Bob Naslund hiked in the rain Feb. 8 to a backpack site at Lake Maria State Park near Monticello.

Anthony Souffle, Star Tribune

While they brought along champagne for their 100th night, the partnership was nearing its end. Kuno's health deteriorated in the 1990s. After about 15 years of camping, he was hurting and the outings became too difficult, Naslund said. Kuno died in 2000. With Kuno's wife's blessing, Naslund said he spread some of his friend's ashes at an undisclosed but meaningful spot. He said he never thought of discontinuing the monthly trips.

Wired for woods

The same internal wiring that keeps Naslund attached to his camping commitment manifests in other ways. While he retired from the Osseo district in 2005, he didn't ease off his musicianship. He is a longtime cornet player in the Lake Wobegon Brass Band, which performs around Minnesota and the Midwest. It also has a history of tours in the United Kingdom.

Naslund has dabbled in the fine detail of Japanese woodworking (or "Sashimono") and, this week, marked his 40th consecutive Birkie classic ski marathon — shortened by poor weather — in northwestern Wisconsin.

Gary Gerst has been friends with Naslund since the late '70s. They met at North View Junior High School, where Gerst was a biology teacher and Naslund taught music. He recalled Naslund's entertaining stories in the lunch room were an icebreaker.

"This is a guy I think I'd like to overlap with," said Gerst, 70, who said he became an "on-deck or substitute" camping companion. He has been on about 40 trips and credits Naslund's vitality to a sharp single-mindedness for, well, whatever interests him.

Jon Kuno, left, and Bob Naslund did some early outings together out West at places such as Glacier National Park in Montana.
Jon Kuno, left, and Bob Naslund did some early outings together out West at places such as Glacier National Park in Montana.


"One of the things with Bob is when he decides to do something, he is all in," added Gerst, of St. Anthony Park.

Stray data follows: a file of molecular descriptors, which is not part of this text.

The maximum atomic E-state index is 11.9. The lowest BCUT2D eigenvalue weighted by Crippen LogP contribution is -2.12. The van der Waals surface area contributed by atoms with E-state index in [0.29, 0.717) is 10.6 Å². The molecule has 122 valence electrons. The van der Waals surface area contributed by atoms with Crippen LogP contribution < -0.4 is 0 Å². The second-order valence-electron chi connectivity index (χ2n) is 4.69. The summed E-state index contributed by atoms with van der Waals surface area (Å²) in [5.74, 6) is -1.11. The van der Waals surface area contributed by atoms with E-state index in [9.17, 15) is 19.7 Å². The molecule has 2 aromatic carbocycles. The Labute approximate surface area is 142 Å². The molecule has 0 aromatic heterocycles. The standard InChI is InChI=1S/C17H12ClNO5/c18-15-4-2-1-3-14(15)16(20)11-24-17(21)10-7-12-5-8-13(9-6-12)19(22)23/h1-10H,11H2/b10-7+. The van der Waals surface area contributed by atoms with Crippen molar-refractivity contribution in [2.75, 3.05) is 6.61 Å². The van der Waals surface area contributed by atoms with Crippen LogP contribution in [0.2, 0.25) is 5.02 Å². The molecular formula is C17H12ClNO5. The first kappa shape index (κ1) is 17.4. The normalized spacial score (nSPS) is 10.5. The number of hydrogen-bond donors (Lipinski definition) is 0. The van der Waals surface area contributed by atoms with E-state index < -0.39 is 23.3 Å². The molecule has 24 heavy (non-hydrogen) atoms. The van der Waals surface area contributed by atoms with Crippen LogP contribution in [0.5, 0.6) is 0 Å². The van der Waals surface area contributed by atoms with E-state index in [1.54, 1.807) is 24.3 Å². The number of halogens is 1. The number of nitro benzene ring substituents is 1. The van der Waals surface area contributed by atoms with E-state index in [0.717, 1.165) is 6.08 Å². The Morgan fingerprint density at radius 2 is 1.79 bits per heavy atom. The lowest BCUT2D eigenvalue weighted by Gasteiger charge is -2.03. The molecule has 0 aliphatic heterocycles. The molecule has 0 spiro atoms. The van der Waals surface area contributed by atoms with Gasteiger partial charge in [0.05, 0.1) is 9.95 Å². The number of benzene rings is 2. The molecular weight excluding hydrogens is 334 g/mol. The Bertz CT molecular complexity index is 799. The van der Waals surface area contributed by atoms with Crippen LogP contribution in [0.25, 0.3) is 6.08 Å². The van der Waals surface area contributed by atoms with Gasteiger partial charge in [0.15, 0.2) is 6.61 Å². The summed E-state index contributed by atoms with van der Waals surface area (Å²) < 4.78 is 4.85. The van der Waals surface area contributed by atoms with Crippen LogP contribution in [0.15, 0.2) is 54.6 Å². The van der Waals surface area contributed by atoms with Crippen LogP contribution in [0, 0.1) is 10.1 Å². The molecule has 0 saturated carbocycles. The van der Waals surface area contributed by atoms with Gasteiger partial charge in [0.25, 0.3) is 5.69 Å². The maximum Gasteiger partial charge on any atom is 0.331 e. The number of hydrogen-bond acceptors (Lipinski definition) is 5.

Part of the winning formula could be the foundation Naslund has built around the streak. He's learned by doing and, through the years, absorbing others' wisdom. He recalled devouring the long-distance backpacking ideas in "The Complete Walker" by Colin Fletcher.

For one, simplicity and structure are required. Lake Maria, for example, is a relatively short trip from his home in Brooklyn Park, and he tries to use only the same few backpacking sites. Despite a hulking pack on the February trip, Naslund doesn't bring much nourishment. He and a visitor shared some salty snacks and a few pieces of chocolate, and he had a leftover from home for dinner. Breakfast was a pouch of oatmeal and some instant coffee with a shot of Medaglia d'Oro instant espresso.

"I am going as simple as I can," he said. "I have no affection for cooking a big meal."

Naslund keeps dialed in, too, around his band-related and family travel, like wintering in March and April in Florida (Last year, he made sure to return to Minnesota so he could camp April 29). He intends to camp first thing next month before heading south.

Naslund said the woods, the solitude, the clacking and calling owls, and the campfires are but a few of the reasons to keep setting out each month.

"It went from 100 to 200 months to 300 to 400, and there became a point where it was, 'I got a string going here and it is something I like to do.'

"Having this string is an incentive for [me] to get out and do it. It is a good time and this is something I should keep doing. Make whatever excuse to get out every month and have this adventure."